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we were ordered to proceed to Williamsport, Maryland, twelve miles farther on.

We arrived at the Potomac, opposite Williamsport, about ten o'clock that night, tired, hungry, and in no very good humor over the results of our two days' work. We managed to secure some salt pork and a few crackers for supper, after which we wrapped ourselves in our overcoats, and took such rest as could be obtained, amid the noise of men and teams crossing the ferry, and the calls of stragglers who were coming in and seeking their regiments. At three o'clock in the morning we were aroused, and ordered to the ferry. About an hour later we were across the Potomac on the Maryland side, drawn up in line of battle and waiting for the enemy.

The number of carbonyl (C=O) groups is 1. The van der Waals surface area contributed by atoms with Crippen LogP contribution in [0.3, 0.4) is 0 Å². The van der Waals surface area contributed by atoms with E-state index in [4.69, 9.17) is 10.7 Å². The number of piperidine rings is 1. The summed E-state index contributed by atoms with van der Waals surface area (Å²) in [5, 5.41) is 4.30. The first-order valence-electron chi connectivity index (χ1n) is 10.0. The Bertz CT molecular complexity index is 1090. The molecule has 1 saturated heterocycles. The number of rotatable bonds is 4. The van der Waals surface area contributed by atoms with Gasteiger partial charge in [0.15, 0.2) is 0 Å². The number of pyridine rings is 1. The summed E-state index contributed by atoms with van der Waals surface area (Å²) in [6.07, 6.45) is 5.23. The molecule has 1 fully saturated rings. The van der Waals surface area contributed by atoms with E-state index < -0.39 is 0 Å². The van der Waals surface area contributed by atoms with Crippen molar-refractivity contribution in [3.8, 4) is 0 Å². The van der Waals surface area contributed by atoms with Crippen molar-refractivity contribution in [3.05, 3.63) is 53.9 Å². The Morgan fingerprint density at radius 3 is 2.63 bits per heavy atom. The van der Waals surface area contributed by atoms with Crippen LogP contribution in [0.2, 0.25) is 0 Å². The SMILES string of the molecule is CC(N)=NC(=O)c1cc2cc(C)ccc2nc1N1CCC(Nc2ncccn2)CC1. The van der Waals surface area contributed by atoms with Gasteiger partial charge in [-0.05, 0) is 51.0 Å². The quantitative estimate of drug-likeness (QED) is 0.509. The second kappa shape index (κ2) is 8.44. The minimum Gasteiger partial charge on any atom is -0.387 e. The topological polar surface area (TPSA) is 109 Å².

General Banks was untiring in his efforts to bring our train over safely, even riding into the water to save mules that had lost their footing, and were in danger of drowning. He made a speech to the men, telling them that the enemy had advanced no farther than Martinsburg, and that 20,000 men had been sent to cut off their retreat.

The roll call taken at this time showed that